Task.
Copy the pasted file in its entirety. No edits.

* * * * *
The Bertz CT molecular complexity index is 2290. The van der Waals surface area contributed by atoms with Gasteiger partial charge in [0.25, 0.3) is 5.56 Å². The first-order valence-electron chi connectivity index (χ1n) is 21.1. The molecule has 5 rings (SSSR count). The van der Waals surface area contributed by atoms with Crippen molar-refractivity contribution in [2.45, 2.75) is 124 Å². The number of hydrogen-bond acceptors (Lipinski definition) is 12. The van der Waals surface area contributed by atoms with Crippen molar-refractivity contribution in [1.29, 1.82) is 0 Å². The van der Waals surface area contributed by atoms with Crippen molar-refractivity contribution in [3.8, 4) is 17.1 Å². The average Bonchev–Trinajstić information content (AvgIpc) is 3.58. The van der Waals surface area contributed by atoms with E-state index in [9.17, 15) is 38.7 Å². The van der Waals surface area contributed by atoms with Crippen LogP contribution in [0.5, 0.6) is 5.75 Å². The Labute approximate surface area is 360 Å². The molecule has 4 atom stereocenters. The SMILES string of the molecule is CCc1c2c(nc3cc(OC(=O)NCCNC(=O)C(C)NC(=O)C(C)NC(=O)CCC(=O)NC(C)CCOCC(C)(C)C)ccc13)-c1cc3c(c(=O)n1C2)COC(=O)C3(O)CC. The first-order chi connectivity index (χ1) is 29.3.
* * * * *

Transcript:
The Bertz CT molecular complexity index is 2290. The van der Waals surface area contributed by atoms with Gasteiger partial charge in [0.25, 0.3) is 5.56 Å². The first-order valence-electron chi connectivity index (χ1n) is 21.1. The molecule has 5 rings (SSSR count). The van der Waals surface area contributed by atoms with Crippen molar-refractivity contribution in [2.45, 2.75) is 124 Å². The number of hydrogen-bond acceptors (Lipinski definition) is 12. The van der Waals surface area contributed by atoms with Crippen molar-refractivity contribution in [1.29, 1.82) is 0 Å². The van der Waals surface area contributed by atoms with Crippen molar-refractivity contribution in [3.8, 4) is 17.1 Å². The average Bonchev–Trinajstić information content (AvgIpc) is 3.58. The van der Waals surface area contributed by atoms with E-state index in [9.17, 15) is 38.7 Å². The van der Waals surface area contributed by atoms with Crippen LogP contribution in [0.5, 0.6) is 5.75 Å². The Labute approximate surface area is 360 Å². The molecule has 4 atom stereocenters. The SMILES string of the molecule is CCc1c2c(nc3cc(OC(=O)NCCNC(=O)C(C)NC(=O)C(C)NC(=O)CCC(=O)NC(C)CCOCC(C)(C)C)ccc13)-c1cc3c(c(=O)n1C2)COC(=O)C3(O)CC. The first-order chi connectivity index (χ1) is 29.3.